I've been watching a lot of "Kate and Allie" lately. While others are binge-watching the hottest shows of this year, I find myself on YouTube, returning to one of my favorites from the 80s. I was the age of the kid characters when I got attached to a show about two moms, but it was the adults I was watching then. And these days, as I am suddenly (how did this happen?!) closer to the age of the moms, what brought me back every week then holds me even more now.
What's the attraction? The pace (as with many shows from that period of time) is slower than what we're used to now. Though the characters live in New York, which ought to feel familiar, the only real New York familiarity is in the opening location sequences--the families otherwise inhabit a New York City nothing like my New York City reality. There are no cell phones, much less smartphones (many of the storylines would be radically different if there were). There are no laptops, or kids at different schools, or clutter in a too-small apartment. And yet, I find the shows just as engaging as I did as a suburban teenager all those years ago.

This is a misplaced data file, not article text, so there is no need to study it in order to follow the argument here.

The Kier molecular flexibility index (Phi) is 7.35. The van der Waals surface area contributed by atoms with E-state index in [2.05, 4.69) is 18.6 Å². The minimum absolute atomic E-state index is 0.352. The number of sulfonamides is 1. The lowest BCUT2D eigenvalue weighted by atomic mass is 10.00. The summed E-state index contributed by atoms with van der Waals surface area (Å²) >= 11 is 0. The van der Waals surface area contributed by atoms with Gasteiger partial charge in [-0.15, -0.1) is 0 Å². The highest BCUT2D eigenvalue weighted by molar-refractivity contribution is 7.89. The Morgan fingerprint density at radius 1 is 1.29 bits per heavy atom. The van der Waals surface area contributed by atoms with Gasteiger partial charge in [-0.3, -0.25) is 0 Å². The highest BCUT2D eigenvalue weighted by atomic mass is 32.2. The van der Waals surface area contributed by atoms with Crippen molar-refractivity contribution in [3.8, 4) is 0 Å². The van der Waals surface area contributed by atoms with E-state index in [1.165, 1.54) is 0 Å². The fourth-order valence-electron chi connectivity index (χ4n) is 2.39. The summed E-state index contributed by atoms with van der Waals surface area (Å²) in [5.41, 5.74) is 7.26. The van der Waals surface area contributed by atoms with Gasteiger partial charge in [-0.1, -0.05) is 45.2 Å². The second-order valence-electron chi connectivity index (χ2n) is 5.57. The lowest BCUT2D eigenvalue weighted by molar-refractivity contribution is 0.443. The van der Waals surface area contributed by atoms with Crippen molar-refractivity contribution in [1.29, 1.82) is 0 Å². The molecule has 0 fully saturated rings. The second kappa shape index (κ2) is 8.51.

I am surprised, at least a little, and then I realize what should be obvious to a soap veteran like me--good TV isn't always about bells and whistles. It isn't about always reflecting reality. What connects us, as it did on soaps for years, is good characters. Characters who are relatable, not because of the gadgets they have, but because of the way that they manage and the weaknesses that they overcome. Characters who might be a little like us, but not exactly. Characters who allow us to let our guard down and spend a little time with them.
It's not that there aren't lots of shows now that do just that. But it's fun to be reminded that things we enjoy stay the same...and that, as the song goes, "just when you think you're all by yourself, you're not."